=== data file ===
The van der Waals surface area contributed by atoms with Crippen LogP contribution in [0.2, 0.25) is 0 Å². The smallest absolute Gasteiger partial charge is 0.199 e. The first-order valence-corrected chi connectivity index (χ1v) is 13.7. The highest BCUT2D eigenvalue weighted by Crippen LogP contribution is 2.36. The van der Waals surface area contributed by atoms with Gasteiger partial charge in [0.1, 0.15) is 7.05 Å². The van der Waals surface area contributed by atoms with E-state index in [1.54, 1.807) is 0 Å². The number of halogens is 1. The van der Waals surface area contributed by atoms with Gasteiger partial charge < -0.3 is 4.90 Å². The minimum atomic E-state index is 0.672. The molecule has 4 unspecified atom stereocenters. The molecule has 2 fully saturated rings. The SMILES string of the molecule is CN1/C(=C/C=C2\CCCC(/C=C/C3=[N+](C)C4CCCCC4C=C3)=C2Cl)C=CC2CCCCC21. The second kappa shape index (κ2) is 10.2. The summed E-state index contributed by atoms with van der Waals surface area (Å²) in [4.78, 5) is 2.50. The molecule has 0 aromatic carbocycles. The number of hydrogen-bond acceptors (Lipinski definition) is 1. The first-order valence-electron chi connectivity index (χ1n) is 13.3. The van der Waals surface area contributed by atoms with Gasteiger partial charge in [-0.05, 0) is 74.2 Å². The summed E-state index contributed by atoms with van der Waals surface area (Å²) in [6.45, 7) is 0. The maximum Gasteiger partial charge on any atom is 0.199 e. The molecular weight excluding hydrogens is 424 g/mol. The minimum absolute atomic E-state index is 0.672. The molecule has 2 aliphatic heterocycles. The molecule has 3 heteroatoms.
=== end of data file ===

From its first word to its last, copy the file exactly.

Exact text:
The van der Waals surface area contributed by atoms with Crippen LogP contribution in [0.2, 0.25) is 0 Å². The smallest absolute Gasteiger partial charge is 0.199 e. The first-order valence-corrected chi connectivity index (χ1v) is 13.7. The highest BCUT2D eigenvalue weighted by Crippen LogP contribution is 2.36. The van der Waals surface area contributed by atoms with Gasteiger partial charge in [0.1, 0.15) is 7.05 Å². The van der Waals surface area contributed by atoms with E-state index in [1.54, 1.807) is 0 Å². The number of halogens is 1. The van der Waals surface area contributed by atoms with Gasteiger partial charge < -0.3 is 4.90 Å². The minimum atomic E-state index is 0.672. The molecule has 4 unspecified atom stereocenters. The molecule has 2 fully saturated rings. The SMILES string of the molecule is CN1/C(=C/C=C2\CCCC(/C=C/C3=[N+](C)C4CCCCC4C=C3)=C2Cl)C=CC2CCCCC21. The second kappa shape index (κ2) is 10.2. The summed E-state index contributed by atoms with van der Waals surface area (Å²) in [4.78, 5) is 2.50. The molecule has 0 aromatic carbocycles. The number of hydrogen-bond acceptors (Lipinski definition) is 1. The first-order valence-electron chi connectivity index (χ1n) is 13.3. The van der Waals surface area contributed by atoms with Gasteiger partial charge in [-0.05, 0) is 74.2 Å². The summed E-state index contributed by atoms with van der Waals surface area (Å²) in [6.45, 7) is 0. The maximum Gasteiger partial charge on any atom is 0.199 e. The molecular weight excluding hydrogens is 424 g/mol. The minimum absolute atomic E-state index is 0.672. The molecule has 2 aliphatic heterocycles. The molecule has 3 heteroatoms.